The Federal Aviation Administration’s specially formed task force has just delivered a set of recommendations on how best to implement a drone registry aimed at helping to maintain order in U.S. skies and encourage responsible flying.
The agency said recently the goal of the task force was to come up with a framework of rules to “ensure accountability by creating a traceable link between aircraft and owner, and to encourage the maximum levels of regulatory compliance by making the registration process as simple as possible.”
Consisting of a range of companies from drone makers to retailers that sell the remotely controlled flying machines, the task force on Monday recommended a simple registration system offered via a website and app. It suggested owners submit only their name and address, while additional information such as email address and phone numbers could be optional.
After submitting their details, a user would then immediately receive an electronic certificate of registration and a personal universal registration number which they would have to mark on their machines.
The recommendations said registrants should be at least 13 years old and could be given a single certificate to cover all of their drones if they happen to own more than one.
The task force suggested that remotely controlled flying machines with a takeoff weight of less than .55 pounds (250 grams) posed little risk of injury to bystanders so needn’t require registration, but added that its recommendations should be applied to all drones weighing up to 55 pounds (25 kg). If the FAA agrees with this particular judgment then it’s clear the vast majority of consumer drones will need to be registered.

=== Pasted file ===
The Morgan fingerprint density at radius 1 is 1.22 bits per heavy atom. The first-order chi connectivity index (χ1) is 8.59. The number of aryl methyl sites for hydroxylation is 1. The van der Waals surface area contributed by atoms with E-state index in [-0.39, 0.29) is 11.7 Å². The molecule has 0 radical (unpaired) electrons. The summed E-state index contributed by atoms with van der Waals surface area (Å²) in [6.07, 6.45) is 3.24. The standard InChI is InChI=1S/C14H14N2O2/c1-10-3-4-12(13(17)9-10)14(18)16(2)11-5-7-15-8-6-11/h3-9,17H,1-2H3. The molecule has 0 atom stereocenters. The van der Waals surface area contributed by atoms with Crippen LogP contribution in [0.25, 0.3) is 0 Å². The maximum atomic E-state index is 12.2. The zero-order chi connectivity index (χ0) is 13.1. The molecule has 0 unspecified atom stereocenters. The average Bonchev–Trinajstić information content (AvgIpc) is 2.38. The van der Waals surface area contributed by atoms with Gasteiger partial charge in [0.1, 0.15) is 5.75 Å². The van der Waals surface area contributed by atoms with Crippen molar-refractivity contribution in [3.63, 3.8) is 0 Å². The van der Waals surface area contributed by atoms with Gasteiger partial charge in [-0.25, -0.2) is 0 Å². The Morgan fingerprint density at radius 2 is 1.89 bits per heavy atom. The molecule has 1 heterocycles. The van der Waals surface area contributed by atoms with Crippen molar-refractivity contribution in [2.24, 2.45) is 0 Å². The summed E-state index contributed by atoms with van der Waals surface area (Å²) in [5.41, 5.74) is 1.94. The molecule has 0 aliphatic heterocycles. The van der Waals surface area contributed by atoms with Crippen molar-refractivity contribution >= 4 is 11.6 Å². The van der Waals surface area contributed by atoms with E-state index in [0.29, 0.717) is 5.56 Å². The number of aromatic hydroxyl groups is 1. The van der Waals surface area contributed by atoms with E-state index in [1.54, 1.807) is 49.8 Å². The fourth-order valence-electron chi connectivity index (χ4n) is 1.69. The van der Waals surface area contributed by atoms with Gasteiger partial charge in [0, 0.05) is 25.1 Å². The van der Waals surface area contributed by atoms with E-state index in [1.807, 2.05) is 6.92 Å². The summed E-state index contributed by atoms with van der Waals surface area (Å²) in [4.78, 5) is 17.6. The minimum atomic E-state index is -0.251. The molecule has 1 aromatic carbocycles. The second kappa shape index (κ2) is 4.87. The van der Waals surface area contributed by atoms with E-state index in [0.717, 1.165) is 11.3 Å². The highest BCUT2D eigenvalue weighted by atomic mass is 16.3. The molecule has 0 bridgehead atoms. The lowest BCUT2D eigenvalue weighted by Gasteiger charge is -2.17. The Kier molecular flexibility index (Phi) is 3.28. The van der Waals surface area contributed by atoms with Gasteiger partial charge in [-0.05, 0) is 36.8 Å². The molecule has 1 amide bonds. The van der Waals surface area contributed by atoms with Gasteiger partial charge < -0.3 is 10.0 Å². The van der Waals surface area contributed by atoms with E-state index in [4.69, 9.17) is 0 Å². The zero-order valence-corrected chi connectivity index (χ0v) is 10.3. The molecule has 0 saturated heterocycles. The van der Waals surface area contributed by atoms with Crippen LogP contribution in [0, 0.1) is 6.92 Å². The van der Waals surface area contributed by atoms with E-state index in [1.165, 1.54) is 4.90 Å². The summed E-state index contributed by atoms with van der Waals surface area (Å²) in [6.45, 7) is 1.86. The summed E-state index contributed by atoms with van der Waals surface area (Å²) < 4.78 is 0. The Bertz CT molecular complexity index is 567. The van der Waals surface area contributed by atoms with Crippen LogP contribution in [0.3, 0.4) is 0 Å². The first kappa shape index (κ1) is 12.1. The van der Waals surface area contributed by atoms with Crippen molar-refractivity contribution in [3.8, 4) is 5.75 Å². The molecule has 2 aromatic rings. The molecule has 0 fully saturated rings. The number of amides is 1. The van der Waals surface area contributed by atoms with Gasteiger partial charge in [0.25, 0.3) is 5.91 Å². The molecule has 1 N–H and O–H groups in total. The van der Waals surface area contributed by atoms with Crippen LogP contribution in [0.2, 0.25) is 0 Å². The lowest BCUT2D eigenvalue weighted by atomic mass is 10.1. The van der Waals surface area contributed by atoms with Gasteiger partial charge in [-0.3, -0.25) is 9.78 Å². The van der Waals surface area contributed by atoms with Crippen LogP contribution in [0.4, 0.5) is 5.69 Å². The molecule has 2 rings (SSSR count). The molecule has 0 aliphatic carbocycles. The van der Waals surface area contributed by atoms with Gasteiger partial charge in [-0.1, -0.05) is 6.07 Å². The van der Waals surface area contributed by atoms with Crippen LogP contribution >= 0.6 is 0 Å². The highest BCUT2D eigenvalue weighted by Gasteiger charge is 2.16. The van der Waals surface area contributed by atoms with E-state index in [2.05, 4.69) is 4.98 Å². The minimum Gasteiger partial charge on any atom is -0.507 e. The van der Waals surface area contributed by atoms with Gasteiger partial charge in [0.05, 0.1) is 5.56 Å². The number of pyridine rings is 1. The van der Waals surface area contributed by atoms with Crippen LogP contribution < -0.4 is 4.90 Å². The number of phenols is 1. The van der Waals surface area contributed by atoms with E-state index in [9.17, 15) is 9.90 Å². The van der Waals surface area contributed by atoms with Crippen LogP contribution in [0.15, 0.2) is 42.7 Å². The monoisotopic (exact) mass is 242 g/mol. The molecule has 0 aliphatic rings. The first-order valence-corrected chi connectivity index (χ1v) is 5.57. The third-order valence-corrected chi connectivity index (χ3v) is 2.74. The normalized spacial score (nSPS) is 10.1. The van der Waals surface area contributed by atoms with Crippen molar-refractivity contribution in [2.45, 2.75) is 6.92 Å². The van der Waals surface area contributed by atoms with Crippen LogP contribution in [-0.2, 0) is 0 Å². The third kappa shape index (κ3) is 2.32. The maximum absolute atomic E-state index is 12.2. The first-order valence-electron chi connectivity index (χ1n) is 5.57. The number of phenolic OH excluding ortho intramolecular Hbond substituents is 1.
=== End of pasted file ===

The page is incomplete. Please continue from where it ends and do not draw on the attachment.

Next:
Anything heavier may be subject to “additional minimum requirements” to be set out later by the task force.
The group of experts also suggested that the registration process should contain “some sort of education component which could be similar to the existing content in the Know Before You Fly campaign,” though doesn’t go into any detail on this point. The Know Before You Fly campaign launched a year ago and included a video (below) reminding drone owners how to operate their machine responsibly, such as keeping it in sight at all times and flying it no higher than 400 feet.
It should be noted that these are recommendations made by the task force and therefore may not make it into the FAA’s final list of implemented regulations, however, considering the group was assembled for its expert knowledge, we expect most of the group’s suggestions – if not all – will be accepted by the FAA and Department of Transportation.
The registry is likely to be announced in the coming weeks as retailers prepare for record-breaking sales of consumer drones over the holiday season.
The FAA said recently that drone owners should “think twice” about paying any companies offering drone registration services as it’s planning to introduce “a streamlined process that will be simple and easy to complete.”
- The drone database is back, and most owners must register their details
- DJI creates no-fly zones for Winter Olympics to prevent rogue drone flights
- SkyFire Consulting is helping firefighters use drones to save lives
- Getting a drone for Christmas? Be sure to register it before you fly
- Drone ban — FAA adds to the list of places where you can’t fly your bird